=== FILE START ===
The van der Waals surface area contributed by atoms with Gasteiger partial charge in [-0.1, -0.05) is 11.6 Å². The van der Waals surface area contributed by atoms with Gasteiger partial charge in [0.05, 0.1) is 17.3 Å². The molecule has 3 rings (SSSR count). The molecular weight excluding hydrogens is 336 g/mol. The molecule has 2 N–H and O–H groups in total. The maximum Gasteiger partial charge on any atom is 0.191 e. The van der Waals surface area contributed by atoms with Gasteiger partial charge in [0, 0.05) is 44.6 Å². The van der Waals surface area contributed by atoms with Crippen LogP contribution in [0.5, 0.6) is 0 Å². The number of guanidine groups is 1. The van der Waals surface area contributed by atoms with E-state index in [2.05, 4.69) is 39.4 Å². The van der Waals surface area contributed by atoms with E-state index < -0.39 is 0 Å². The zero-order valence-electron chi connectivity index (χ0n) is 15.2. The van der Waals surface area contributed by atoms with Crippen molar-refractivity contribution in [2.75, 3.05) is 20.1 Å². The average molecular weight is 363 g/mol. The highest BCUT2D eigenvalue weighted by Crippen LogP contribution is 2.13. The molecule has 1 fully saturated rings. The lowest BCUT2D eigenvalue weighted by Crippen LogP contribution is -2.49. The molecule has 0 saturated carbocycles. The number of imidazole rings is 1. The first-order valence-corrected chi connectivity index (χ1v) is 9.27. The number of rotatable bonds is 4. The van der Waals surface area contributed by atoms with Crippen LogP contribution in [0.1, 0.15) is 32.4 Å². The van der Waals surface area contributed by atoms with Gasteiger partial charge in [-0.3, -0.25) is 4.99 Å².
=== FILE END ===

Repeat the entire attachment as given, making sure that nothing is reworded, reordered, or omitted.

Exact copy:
The van der Waals surface area contributed by atoms with Gasteiger partial charge in [-0.1, -0.05) is 11.6 Å². The van der Waals surface area contributed by atoms with Gasteiger partial charge in [0.05, 0.1) is 17.3 Å². The molecule has 3 rings (SSSR count). The molecular weight excluding hydrogens is 336 g/mol. The molecule has 2 N–H and O–H groups in total. The maximum Gasteiger partial charge on any atom is 0.191 e. The van der Waals surface area contributed by atoms with Gasteiger partial charge in [0, 0.05) is 44.6 Å². The van der Waals surface area contributed by atoms with Crippen LogP contribution in [0.5, 0.6) is 0 Å². The number of guanidine groups is 1. The van der Waals surface area contributed by atoms with E-state index in [2.05, 4.69) is 39.4 Å². The van der Waals surface area contributed by atoms with E-state index < -0.39 is 0 Å². The zero-order valence-electron chi connectivity index (χ0n) is 15.2. The van der Waals surface area contributed by atoms with Crippen molar-refractivity contribution in [2.75, 3.05) is 20.1 Å². The average molecular weight is 363 g/mol. The highest BCUT2D eigenvalue weighted by Crippen LogP contribution is 2.13. The molecule has 1 fully saturated rings. The lowest BCUT2D eigenvalue weighted by Crippen LogP contribution is -2.49. The molecule has 0 saturated carbocycles. The number of imidazole rings is 1. The first-order valence-corrected chi connectivity index (χ1v) is 9.27. The number of rotatable bonds is 4. The van der Waals surface area contributed by atoms with Crippen LogP contribution in [0.1, 0.15) is 32.4 Å². The van der Waals surface area contributed by atoms with Gasteiger partial charge in [-0.3, -0.25) is 4.99 Å².